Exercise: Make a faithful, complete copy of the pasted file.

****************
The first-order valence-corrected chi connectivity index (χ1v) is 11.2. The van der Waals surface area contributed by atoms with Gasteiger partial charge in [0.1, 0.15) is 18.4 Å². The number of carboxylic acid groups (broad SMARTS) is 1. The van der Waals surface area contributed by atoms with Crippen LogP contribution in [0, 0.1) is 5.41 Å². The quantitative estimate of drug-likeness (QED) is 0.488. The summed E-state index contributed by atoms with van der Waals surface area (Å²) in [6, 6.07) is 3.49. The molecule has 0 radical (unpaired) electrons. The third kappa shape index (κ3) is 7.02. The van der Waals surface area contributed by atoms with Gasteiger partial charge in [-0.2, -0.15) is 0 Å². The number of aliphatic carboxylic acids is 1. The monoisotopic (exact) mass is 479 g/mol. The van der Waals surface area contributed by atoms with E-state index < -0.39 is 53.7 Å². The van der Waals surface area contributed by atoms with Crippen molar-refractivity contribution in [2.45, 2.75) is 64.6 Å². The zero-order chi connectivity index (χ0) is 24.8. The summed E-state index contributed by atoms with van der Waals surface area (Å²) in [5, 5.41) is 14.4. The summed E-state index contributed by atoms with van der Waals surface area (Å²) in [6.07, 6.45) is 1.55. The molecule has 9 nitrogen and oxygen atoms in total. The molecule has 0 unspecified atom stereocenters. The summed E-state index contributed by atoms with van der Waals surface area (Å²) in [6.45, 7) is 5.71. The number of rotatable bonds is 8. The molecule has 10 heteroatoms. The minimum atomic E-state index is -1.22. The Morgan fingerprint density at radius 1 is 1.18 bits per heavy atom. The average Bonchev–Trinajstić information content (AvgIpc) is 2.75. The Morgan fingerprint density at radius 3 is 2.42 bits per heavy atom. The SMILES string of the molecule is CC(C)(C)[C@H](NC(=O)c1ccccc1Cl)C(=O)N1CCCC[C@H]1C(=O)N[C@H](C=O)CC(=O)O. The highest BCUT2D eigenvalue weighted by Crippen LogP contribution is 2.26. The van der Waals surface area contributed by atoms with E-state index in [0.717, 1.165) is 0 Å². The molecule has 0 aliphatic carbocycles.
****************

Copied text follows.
The first-order valence-corrected chi connectivity index (χ1v) is 11.2. The van der Waals surface area contributed by atoms with Gasteiger partial charge in [0.1, 0.15) is 18.4 Å². The number of carboxylic acid groups (broad SMARTS) is 1. The van der Waals surface area contributed by atoms with Crippen LogP contribution in [0, 0.1) is 5.41 Å². The quantitative estimate of drug-likeness (QED) is 0.488. The summed E-state index contributed by atoms with van der Waals surface area (Å²) in [6, 6.07) is 3.49. The molecule has 0 radical (unpaired) electrons. The third kappa shape index (κ3) is 7.02. The van der Waals surface area contributed by atoms with Gasteiger partial charge in [-0.2, -0.15) is 0 Å². The number of aliphatic carboxylic acids is 1. The monoisotopic (exact) mass is 479 g/mol. The van der Waals surface area contributed by atoms with E-state index < -0.39 is 53.7 Å². The van der Waals surface area contributed by atoms with Crippen molar-refractivity contribution in [2.45, 2.75) is 64.6 Å². The zero-order chi connectivity index (χ0) is 24.8. The summed E-state index contributed by atoms with van der Waals surface area (Å²) in [5, 5.41) is 14.4. The summed E-state index contributed by atoms with van der Waals surface area (Å²) in [6.07, 6.45) is 1.55. The molecule has 9 nitrogen and oxygen atoms in total. The molecule has 0 unspecified atom stereocenters. The summed E-state index contributed by atoms with van der Waals surface area (Å²) in [6.45, 7) is 5.71. The number of rotatable bonds is 8. The molecule has 10 heteroatoms. The minimum atomic E-state index is -1.22. The Morgan fingerprint density at radius 1 is 1.18 bits per heavy atom. The average Bonchev–Trinajstić information content (AvgIpc) is 2.75. The Morgan fingerprint density at radius 3 is 2.42 bits per heavy atom. The SMILES string of the molecule is CC(C)(C)[C@H](NC(=O)c1ccccc1Cl)C(=O)N1CCCC[C@H]1C(=O)N[C@H](C=O)CC(=O)O. The highest BCUT2D eigenvalue weighted by Crippen LogP contribution is 2.26. The van der Waals surface area contributed by atoms with E-state index in [0.717, 1.165) is 0 Å². The molecule has 0 aliphatic carbocycles.